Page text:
I’m generally a ‘glass 3/4 full’ guy. Why debate half empty, half full when I can just remind myself the glass has more in it than I actually think does? The reality is that if I look close enough, my glass is usually way more than half full and any whining I do to the contrary is just me forgetting the wonderful, full life that I have.
When I plunged in to the cool, vegan waters last October, I did so with the loving support of friends and my very understanding family. I claim that my transition was rough because of the cravings and old habits that I had to fight through. It was me against my food history- and I won my battle and was then able to bask in the warm cheers of family and friends, unaware of how lucky I was or how easy I had it.
Then a comment from last week’s Gateway Compassion post made me take a closer look at my glass of water and once again find that it is well over the half-way mark and on the verge of spilling over the top. Erin is a brave veganaut who is encountering problems at home while she tries to lead a compassionate, animal-free life. Her comment reminded me of what a lucky jerk I am. It also contained a question that stumped me for hours. Honestly, I still may not have a very good answer, but that wont stop me from sharing it. Here is Erin’s comment:
“I have been oscillating between omnivore and vegan for a long time. I make all kinds of excuses for eating some sour cream or cheese or a chunk of meat here and there. Usually, my excuse is the fact that none of my family is vegan, and so I just have to eat whatever delicious food they cook. I feel too sheepish to ask for no animal products, or I’d rather avoid a debate about it.
My question is how do you convince your family to accept your choice to be vegan? Some of the feedback I get from them is that I’m being “elitist” or that I “don’t know the facts.” I am kinda sick and tired of debating all the time, and I’d rather just peacefully eat my vegan food without being questioned about it all the time.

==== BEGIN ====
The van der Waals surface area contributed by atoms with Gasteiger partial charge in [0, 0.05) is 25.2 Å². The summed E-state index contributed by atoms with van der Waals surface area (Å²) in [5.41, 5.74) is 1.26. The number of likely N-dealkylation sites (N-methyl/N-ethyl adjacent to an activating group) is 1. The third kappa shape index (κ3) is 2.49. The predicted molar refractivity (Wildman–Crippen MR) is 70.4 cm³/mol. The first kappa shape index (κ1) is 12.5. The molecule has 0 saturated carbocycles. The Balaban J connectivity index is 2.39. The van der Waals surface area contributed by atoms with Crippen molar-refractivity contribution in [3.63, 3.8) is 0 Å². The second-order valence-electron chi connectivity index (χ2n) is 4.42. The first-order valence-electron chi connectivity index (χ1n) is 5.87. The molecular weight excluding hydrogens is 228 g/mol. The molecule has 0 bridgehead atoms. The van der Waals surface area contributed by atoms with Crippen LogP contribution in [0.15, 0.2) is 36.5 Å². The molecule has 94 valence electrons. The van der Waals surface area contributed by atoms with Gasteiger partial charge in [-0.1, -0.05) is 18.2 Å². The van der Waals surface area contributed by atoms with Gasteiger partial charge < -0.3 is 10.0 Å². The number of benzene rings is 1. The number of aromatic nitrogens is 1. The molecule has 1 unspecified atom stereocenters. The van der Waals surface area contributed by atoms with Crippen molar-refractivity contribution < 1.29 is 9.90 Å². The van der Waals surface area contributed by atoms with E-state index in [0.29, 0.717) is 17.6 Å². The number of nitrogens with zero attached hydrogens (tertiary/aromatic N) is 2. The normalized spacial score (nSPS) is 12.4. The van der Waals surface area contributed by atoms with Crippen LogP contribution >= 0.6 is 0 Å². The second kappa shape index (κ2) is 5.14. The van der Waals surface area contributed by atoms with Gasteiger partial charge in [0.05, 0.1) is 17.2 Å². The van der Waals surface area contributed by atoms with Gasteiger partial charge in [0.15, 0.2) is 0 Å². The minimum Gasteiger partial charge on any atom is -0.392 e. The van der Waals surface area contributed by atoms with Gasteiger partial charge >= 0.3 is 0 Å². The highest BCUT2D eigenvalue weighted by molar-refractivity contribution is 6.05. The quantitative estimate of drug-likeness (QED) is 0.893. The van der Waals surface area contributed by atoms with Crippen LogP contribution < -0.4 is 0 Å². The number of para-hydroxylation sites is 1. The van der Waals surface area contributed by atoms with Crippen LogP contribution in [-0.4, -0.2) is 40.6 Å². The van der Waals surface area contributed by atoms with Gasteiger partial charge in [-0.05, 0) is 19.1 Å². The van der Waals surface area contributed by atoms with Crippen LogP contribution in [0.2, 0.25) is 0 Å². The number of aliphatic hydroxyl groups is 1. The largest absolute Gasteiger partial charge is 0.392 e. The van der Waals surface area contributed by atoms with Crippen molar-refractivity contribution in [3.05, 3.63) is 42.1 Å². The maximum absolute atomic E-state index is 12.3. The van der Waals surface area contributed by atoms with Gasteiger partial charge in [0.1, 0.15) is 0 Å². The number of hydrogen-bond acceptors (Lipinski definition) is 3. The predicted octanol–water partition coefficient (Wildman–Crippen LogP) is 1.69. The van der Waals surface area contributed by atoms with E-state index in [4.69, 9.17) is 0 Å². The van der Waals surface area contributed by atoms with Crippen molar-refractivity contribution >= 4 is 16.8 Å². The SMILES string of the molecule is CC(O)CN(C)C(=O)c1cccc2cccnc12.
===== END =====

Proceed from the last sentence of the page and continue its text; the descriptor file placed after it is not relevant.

On that note, thank you for your post about changing your name to a Veganaut. I really liked it, and it really helps to take the pressure off when you slip up and eat some animal product (as I often do).”
I never considered that the veganaut umbrella could be used by people who are almost forced to eat non-vegan grub. I never thought that people yearned to be vegan but faced such overwhelming opposition in their omnivore homes that it was inaccurate to call themselves perfect vegans. Having now met Erin, I am amazed by her bravery, humbled by the challenges that she, and others like her face, and proud that she finds solace among the veganaut community.
To the Erins of the world, I applaud you loudly and often since you are not getting it at home. I am joined by millions of others who cheer for you and your desire to live a compassionate lifestyle- because we know that every time you avoid eating meat or dairy or eggs or wearing leather- you are voting against the butchering industries that profit from their once living inventory.
Applause comes easy though. This question, however, is a tough one with hundreds of solutions that all come with a price of one kind or another. The answer I’ve come up with isn’t so much of an answer as it is an accounting homework problem that will need to be solved by the individual veganauts facing the challenges.
For this homework problem, lets pretend that as healthy vegans we get 90 years on Earth, and that as an unhealthy SAD omnivores we get 60. Lets ignore bus crashes and other freak accidents and lets also set aside the quality of life offered by both options. Just by focusing on the numbers you are gaining 30 years of life living plant-strong. Next, factor in ethical beliefs which are more difficult to quantify. Add a clean conscience to your long life span or attach some shame and half truths to your shortened existence on the planet.